Nowadays when we talk about orangeries we often mean a
hardwood structure attached to a home which can be used as
additional living space such as a kitchen, lounge, play area, gym,
studioor office. They are built with hardwood from sustainable
forests and feature the latest glass technology and many have air
conditioning, tiled floors with under floor heating and hidden
lighting effects. Back in the 17th Century wealthy landowners,
following the trend in Northern Europe, began to build orangeries
to protect their tender orange and lemon trees. Banana plants,
oleander, hibiscus and pomegranates were also grown in orangeries.

These orangeries were primitive, containing only a small amount of glass and were heated by a stove or fire in the room which often produced fumes which could kill plants. They had south facing glass windows to let in the maximum amount of sunlight, the northern wallswould be thick, to protect against cold. Orangeries were grand structures with elaborate external stone and brickwork and ornamental plastered interiors. Only the wealthiest families could afford the huge cost of building an orangery and of maintaining their collections of delicate plants through cold winters.

The orangery at Margam Park, near Port Talbot in South Wales was built between 1786 to 1790 it was long and narrow with a series of twentyseven tall windows. The plain back wall contained fireplaces, from which hot air passed through flues. In its centre was a high door through which fully-grown trees could be wheeled into the garden. It fell into disrepair but has now been restored, part still remains as an orangery and is used for exhibitions. One end still houses a small collection of orange trees.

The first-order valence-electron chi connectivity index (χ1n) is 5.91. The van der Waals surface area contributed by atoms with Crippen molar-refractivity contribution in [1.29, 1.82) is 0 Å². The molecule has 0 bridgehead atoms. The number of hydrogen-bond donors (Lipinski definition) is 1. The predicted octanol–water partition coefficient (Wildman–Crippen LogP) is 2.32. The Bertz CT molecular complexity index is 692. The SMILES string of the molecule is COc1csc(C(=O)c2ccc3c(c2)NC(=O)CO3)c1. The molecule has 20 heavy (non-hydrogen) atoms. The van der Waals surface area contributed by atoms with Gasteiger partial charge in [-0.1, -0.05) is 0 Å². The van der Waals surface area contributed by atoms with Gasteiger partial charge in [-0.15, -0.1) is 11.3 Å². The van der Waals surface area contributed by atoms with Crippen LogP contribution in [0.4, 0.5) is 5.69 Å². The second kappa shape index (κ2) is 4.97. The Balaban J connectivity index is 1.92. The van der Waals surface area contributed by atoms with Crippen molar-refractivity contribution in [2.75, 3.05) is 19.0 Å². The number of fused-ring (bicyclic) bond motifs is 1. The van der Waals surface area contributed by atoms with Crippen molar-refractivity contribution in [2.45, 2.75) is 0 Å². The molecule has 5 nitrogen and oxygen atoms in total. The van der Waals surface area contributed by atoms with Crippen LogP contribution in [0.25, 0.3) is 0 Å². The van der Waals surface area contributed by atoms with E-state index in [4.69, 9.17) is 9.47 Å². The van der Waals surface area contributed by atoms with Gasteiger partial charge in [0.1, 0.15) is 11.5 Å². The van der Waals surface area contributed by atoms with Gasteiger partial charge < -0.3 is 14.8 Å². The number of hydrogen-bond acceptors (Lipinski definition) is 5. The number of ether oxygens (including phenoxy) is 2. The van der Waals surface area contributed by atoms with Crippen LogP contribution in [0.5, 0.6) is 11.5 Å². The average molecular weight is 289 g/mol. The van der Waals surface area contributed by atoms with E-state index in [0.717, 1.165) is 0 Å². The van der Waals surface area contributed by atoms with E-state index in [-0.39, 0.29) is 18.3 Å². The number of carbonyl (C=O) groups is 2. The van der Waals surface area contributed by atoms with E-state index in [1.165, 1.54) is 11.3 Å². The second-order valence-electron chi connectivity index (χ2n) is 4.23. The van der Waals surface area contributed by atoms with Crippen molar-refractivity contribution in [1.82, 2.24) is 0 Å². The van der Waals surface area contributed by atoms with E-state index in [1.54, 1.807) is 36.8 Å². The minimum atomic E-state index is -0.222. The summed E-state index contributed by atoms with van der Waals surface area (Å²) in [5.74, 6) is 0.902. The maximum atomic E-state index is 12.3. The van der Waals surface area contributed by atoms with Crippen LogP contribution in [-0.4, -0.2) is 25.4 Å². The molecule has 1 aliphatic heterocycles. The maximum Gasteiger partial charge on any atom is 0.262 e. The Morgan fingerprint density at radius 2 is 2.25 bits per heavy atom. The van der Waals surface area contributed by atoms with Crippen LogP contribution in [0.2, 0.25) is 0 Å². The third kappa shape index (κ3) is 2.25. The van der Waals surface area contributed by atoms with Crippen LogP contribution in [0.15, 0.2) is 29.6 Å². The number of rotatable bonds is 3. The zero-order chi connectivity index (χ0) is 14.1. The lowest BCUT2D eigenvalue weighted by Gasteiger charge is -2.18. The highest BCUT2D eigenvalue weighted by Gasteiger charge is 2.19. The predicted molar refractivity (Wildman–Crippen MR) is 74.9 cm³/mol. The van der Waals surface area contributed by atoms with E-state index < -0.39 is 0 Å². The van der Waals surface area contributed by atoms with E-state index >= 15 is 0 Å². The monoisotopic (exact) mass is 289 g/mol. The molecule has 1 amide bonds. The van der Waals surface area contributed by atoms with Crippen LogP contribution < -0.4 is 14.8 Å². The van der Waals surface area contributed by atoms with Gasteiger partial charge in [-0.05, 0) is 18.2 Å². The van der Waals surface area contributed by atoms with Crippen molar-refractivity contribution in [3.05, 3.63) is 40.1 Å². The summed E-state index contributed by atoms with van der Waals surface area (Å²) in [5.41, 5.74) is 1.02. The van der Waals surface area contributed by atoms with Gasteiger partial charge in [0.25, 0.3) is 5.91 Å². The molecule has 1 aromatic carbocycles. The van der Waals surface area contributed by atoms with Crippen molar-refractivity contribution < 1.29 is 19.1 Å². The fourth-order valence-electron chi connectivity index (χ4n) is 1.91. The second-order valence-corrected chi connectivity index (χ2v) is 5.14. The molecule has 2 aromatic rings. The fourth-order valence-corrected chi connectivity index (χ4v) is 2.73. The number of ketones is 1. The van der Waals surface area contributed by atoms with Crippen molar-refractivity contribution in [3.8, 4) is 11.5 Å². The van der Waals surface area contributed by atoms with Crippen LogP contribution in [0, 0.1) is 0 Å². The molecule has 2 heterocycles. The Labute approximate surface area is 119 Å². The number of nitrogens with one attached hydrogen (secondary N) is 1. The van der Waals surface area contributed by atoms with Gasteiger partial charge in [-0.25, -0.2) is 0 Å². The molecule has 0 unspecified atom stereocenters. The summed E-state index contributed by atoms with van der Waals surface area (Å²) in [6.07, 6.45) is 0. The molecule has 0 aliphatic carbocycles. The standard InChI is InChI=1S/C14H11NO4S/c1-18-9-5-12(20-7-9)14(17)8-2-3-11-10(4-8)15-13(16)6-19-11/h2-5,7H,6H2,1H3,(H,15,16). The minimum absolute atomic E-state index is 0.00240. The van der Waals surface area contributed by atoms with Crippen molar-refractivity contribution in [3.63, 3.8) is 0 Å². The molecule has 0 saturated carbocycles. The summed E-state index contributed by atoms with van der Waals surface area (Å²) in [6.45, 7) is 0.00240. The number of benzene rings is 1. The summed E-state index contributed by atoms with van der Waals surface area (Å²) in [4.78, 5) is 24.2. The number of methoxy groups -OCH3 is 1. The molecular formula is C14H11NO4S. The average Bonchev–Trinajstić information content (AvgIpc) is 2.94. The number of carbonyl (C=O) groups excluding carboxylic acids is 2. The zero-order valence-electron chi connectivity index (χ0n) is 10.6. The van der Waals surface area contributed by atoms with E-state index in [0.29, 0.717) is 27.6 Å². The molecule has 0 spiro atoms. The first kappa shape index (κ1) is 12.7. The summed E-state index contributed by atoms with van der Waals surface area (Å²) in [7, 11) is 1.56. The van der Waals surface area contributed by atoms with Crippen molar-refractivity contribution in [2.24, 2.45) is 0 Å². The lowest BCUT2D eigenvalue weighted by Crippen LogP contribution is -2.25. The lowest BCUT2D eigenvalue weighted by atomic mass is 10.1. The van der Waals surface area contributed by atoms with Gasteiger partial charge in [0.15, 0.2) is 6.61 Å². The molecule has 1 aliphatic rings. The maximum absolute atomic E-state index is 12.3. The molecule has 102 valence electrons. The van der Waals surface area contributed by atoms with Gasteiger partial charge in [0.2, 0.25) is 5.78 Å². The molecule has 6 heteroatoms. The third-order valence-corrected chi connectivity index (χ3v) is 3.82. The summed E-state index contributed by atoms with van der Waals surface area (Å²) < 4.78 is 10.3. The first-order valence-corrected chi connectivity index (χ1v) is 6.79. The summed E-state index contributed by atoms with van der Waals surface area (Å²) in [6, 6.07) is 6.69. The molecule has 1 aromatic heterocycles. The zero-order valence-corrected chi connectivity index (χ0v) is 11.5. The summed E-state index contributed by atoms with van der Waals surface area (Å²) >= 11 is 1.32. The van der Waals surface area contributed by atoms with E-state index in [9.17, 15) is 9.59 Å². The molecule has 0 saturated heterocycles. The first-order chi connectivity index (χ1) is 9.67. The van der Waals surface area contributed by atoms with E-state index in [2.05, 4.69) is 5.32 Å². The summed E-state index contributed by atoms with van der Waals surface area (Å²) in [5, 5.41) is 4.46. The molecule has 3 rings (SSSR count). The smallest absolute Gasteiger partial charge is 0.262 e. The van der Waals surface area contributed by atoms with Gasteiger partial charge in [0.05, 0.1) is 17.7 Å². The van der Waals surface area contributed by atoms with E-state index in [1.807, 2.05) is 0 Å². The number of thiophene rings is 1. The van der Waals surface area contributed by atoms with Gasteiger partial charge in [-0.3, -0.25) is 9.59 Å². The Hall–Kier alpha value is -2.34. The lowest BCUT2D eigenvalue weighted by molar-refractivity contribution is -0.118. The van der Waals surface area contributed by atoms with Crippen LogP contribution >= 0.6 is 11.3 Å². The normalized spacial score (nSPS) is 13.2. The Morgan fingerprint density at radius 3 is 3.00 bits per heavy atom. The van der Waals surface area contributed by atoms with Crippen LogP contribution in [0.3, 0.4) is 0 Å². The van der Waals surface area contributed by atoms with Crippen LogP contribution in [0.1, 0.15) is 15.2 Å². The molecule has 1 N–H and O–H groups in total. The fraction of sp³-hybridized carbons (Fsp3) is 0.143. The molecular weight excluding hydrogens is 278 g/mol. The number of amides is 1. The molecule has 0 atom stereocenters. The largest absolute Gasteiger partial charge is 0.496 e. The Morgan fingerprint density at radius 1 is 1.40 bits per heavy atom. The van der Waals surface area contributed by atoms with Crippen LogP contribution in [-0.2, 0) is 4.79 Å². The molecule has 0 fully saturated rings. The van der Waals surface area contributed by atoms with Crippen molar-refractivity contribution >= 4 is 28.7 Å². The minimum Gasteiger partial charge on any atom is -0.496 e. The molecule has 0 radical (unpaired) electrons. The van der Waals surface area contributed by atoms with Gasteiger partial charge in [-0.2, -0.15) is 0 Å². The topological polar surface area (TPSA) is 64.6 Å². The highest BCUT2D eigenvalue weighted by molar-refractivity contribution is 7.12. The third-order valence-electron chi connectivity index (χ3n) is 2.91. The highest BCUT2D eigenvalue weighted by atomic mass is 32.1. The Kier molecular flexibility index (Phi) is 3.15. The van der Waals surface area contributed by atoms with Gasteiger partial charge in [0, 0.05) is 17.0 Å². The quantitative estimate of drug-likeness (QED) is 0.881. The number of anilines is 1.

It was not until the 19th century that orangeries were able to develop into really efficient plant houses.

  • 1816 - piped hot water was introduced into Britain – stoves located outside the orangery

  • 1845 - glass tax was abolished

  • 1848 - sheet glass invented, production of large plates of glass now possible

  • 1851 - window tax abolished

As a result of these developments the cost of glass dropped.Some orangeries had sophisticated floor-heating systems to keep the roots warm and opening top windows for ventilation.

The orangery at Chatsworth House was designed by Joseph Paxton, designer of The Crystal Palace. His "great conservatory" was an orangery and glass house of huge proportions. Started in 1837, at the time, it was the largest glass building in the world. There was a central carriageway and when the Queen was driven through, it was lit with twelve thousand lamps. However, it was hugely expensive to maintain, and was not heated during the First World War. The plants died and it was demolished in the 1920s.

A recent orangery was built in 1970 at Mapperton, Beaminster, Dorset, by Victor Montagu.

Whatever type of home you have, talk to us about how we can help you with your orangery plans - please contact Opus to discuss your hardwood orangery design.